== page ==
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Why does uncertainty cause stress?

Why does uncertainty cause stress?

4 min read
  • Stress management & well-being

Uncertainty is inevitable at one point or another in our lives. We may face a decision without enough information to help us make up our mind or there may be too many variables that can influence our desired outcome. Whilst unpredictability may be exciting at times, it is a source of stress for many.   So, why does uncertainty breed stress? And can the answer to that question help us better understand how to manage it?

What does the research say?

A study conducted by researchers at University College London found that uncertainty caused more stress than a painful outcome. This study involved 45 participants who played a computer game during which they had to guess if there was a snake under a rock they then had to turn over. When there was a snake, they received a painful electric shock. The game continuously changed to keep a level of uncertainty throughout. A few participants were told which rocks were hiding a snake and therefore knew beforehand when they would receive an electric shock. 

The results surprisingly found that participants who were told that they had a 50% chance of receiving a painful electric shock had higher stress levels than those who were told there was a 100% chance of being shocked. People become stressed in times of uncertainty because they are unable to prepare for the potential outcome.

The effects of stress

Stress is something we all experience. It is a normal reaction to changes in our environment and often makes us feel that we can’t cope with the pressure. There are many negative effects of stress on the body, from a weakened immune system to increased irritability. Not managing stress in the appropriate ways can cause these effects to worsen and have a further detrimental impact on our physical and mental health. 

Evidence suggests that stress can severely harm students’ motivation and, in turn, their academic achievement. Stress can be caused by many things – however being uncertain about the future or the outcome of a specific event can breed stress that is more difficult to manage. 

When students are preparing for exams for instance, they very often feel worried about how they will perform. The pressure can lead to them performing well below their skill level because the stress is overloading their brains and not leaving enough resources to focus on the task at hand. Cognitive overloadas a result of stress is very common, and its effects can lead to declines in all cognitive functions.

Research shows that experiencing an interference or overload on cognition is strongly associated with poor performance relating to memory and processing. When students are under a lot of pressure whilst trying to revise, their brains are overworked. This sometimes leads to them forgetting important information and their learning slowing down.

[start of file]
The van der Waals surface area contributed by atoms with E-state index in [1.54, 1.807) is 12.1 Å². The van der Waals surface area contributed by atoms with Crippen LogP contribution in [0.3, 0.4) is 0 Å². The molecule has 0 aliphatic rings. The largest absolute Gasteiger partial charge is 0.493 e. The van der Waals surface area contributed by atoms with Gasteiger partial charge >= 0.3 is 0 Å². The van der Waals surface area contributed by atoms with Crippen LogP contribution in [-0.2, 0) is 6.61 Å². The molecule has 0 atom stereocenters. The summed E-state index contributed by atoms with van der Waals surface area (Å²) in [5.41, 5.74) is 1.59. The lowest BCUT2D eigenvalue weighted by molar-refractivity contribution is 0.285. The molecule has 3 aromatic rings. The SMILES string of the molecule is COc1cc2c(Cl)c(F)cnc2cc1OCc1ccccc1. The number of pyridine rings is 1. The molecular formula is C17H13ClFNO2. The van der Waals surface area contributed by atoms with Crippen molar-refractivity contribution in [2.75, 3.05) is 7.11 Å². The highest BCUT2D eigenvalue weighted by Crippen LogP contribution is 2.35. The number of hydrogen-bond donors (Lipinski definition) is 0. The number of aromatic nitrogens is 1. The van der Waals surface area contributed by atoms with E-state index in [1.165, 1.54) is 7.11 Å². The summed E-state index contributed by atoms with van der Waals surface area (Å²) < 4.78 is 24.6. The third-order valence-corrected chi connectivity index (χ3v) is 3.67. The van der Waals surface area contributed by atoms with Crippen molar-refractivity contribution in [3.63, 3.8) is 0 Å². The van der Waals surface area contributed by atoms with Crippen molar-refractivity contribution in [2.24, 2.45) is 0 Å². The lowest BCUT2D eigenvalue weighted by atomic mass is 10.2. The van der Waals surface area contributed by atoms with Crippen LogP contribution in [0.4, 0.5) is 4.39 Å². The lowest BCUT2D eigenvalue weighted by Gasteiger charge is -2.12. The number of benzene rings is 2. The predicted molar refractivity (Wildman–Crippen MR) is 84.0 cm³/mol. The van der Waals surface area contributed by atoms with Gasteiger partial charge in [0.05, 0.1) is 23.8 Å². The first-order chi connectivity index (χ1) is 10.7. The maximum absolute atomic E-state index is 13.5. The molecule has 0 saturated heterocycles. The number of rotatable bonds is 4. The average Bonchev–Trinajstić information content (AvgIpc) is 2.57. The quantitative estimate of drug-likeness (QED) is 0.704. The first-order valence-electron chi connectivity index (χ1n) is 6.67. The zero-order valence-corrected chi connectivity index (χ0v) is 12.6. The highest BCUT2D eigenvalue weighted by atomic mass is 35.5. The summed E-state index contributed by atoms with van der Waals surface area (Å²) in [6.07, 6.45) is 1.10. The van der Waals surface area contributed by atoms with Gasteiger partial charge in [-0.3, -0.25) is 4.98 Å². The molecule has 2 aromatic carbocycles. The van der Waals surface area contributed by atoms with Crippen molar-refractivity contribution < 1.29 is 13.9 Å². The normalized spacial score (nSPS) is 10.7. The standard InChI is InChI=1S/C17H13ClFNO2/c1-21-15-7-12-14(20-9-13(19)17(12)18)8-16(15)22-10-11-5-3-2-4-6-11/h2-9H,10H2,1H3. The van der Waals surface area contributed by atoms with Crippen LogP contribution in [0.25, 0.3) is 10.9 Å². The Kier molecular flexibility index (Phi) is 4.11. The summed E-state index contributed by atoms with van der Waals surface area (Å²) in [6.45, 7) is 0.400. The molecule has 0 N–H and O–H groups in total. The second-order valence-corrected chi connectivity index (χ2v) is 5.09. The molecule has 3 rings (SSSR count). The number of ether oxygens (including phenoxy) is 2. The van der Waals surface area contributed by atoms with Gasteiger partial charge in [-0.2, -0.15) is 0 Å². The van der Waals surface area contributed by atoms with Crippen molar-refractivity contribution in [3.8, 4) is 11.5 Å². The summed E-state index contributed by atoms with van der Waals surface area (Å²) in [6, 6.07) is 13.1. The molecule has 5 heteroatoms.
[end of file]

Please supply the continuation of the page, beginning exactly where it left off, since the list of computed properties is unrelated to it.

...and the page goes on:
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Managing uncertainty and stress

The Mental Health Foundation suggests that a great way to reduce stress is to try and relate your situation with something you have previously experienced. By familiarising yourself with the situation, you are able to recycle your previous coping strategies or devise new ones to help you deal with this current problem.

A great question to ask yourself is: how is this situation similar to what I have experienced before? This removes ambiguity, which reduces uncertainty, which in turn boosts confidence.

In difficult or uncertain times, it is important to remember that we can’t control everything. Instead, we should focus on what we can control, which is how we react. Focus on the process involved to reach a specific outcome as this will help manage uncertainty in decision making. If you feel comfortable during the process and believe you are making the most effective decisions along the way, then you will have faith in yourself and your abilities. This confidence that you develop will reduce the stress that comes along with uncertainty and replace it with excitement and motivation.

Final thoughts

Feeling unsure about the outcome of a situation is something we face very often, and along with it comes undue stress. The stress lies in the not knowing, which we can seldom control. It is important to find ways to manage this stress by recognising how the situation may be similar to something we have previously experienced, or to focus on controlling our reaction and try to face every outcome with optimism.

About the editor

Bradley Busch

Bradley Busch

Bradley Busch is a Chartered Psychologist and a leading expert on illuminating Cognitive Science research in education. As Director at InnerDrive, his work focuses on translating complex psychological research in a way that is accessible and helpful. He has delivered thousands of workshops for educators and students, helping improve how they think, learn and perform. Bradley is also a prolific writer: he co-authored four books including Teaching & Learning Illuminated and The Science of Learning, as well as regularly featuring in publications such as The Guardian and The Telegraph.

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